'Peter Pan nanny' jailed for sexually abusing boys as young as six

I wish I could say that I was shocked to read of the man who called himself the "Peter Pan nanny" who was jailed last Thursday for 12 years for sexually abusing boys as young as six, but I was not.

I read in the media that “Alexander Philo-Steele, 36, advertised his services to unsuspecting parents online claiming he was "nurturing, reassuring and supportive".

Steele, from Earls Court, in west London, advertised his childminding services online:

"I am a fully trained and experienced male nanny. I specialise in early years care, education and development," one advert stated.

"I excel at providing high standards of attentive care. I am described as nurturing, reassuring and supportive." read another.

There are so many glaring questions here:

What is an “unsuspecting parent”? Sourcing your childcare online would surely mean your start point is ‘suspecting’? I am not apportioning blame on the parents involved, their experience has been horrific. However, I do question how little we do to highlight the real dangers when looking for child carers online. That there are no clear, legislated for, requirements of responsibility. For example, it is an offence to employ someone who does not have the right to work in the UK but when gaining access to job seekers via websites or online job forums, should the website or forum be required to ask for proof of employment status before carrying the “nanny’s add” or, should they merely be required to highlight that no such checks have been made? Who should be responsible for checking the candidates credentials; that they are who they say they are; their qualifications are legitimate, and so on? What about reference checking? By being silent on the subject we’re allowing a situation where no checks are carried out and where incorrect assumptions are being made.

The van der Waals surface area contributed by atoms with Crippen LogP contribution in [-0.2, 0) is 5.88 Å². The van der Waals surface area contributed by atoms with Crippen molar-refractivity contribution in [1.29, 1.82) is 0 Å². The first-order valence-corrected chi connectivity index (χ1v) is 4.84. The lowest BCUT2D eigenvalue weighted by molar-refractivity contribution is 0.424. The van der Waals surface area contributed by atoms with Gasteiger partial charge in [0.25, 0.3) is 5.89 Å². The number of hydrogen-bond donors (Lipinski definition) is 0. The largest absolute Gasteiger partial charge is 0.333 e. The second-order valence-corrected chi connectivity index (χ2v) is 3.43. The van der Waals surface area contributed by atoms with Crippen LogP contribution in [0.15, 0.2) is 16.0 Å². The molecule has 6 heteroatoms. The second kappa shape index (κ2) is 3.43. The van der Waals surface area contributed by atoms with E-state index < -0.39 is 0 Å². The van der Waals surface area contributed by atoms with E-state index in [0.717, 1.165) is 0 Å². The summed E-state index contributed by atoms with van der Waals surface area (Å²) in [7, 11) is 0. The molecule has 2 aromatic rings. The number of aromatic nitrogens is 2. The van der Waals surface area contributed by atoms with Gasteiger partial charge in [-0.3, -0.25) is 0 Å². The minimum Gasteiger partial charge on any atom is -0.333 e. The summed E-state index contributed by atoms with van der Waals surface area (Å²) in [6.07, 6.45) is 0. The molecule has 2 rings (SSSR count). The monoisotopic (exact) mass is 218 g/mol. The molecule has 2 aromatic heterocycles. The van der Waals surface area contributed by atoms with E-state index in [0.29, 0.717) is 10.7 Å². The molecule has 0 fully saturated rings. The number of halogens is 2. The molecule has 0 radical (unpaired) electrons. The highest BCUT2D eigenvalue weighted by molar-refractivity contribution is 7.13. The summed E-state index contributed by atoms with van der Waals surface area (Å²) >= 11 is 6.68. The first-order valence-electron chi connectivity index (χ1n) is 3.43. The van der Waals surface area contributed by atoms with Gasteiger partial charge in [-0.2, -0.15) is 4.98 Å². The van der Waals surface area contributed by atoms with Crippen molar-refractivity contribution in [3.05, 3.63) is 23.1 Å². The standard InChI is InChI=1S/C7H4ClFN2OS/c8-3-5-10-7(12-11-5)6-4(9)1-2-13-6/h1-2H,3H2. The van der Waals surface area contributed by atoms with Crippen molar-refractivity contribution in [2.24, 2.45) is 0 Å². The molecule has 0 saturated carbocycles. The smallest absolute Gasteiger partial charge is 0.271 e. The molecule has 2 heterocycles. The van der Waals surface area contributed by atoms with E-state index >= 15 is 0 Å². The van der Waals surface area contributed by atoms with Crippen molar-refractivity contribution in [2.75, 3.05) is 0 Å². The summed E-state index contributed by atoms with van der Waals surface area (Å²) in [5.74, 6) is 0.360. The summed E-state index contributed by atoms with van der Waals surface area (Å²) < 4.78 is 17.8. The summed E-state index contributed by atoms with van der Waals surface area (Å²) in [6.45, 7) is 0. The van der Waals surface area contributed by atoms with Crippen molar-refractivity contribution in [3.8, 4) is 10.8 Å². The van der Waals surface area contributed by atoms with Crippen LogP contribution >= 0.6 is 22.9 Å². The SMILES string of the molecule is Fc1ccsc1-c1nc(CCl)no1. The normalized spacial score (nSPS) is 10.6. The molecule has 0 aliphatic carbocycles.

Personally, I believe employers should be prepared to check everything and take nothing for granted. A well branded website / Online jobs forum / nanny page can give the impression that online safety checks are applied when in fact they are not.

Steele was jailed for 12 years, with an extra two years on extended licence. According to the Senior CPS, Steele held a sexual interest in young boys and acted upon his desires over many years, and Scotland Yard Detective Constable Rachel Davison called for any other potential victims to come forward to police. Yes, Steele is now off the streets and can no longer harm young children but what of the shambolic system that allowed / allows this to happen? Nothing is in place to prevent this happening again.

At the risk of sounding like a cracked record, nannies must be registered and regulated. Online nanny job sites / social media forums must be required to operate within strict guidelines and stringent penalties must be introduced where they fail. Plus, we must all campaign to make parents aware:

  • Anyone can call themselves a nanny

  • Nannies are not subject to registration and / or regulation

  • Online nanny job sites or social media forums are not subject to scrutiny and not required to make even the most basic checks

  • Parents / employers must take responsibility for checking all nanny applicants BEFORE appointing them, giving them access to young children.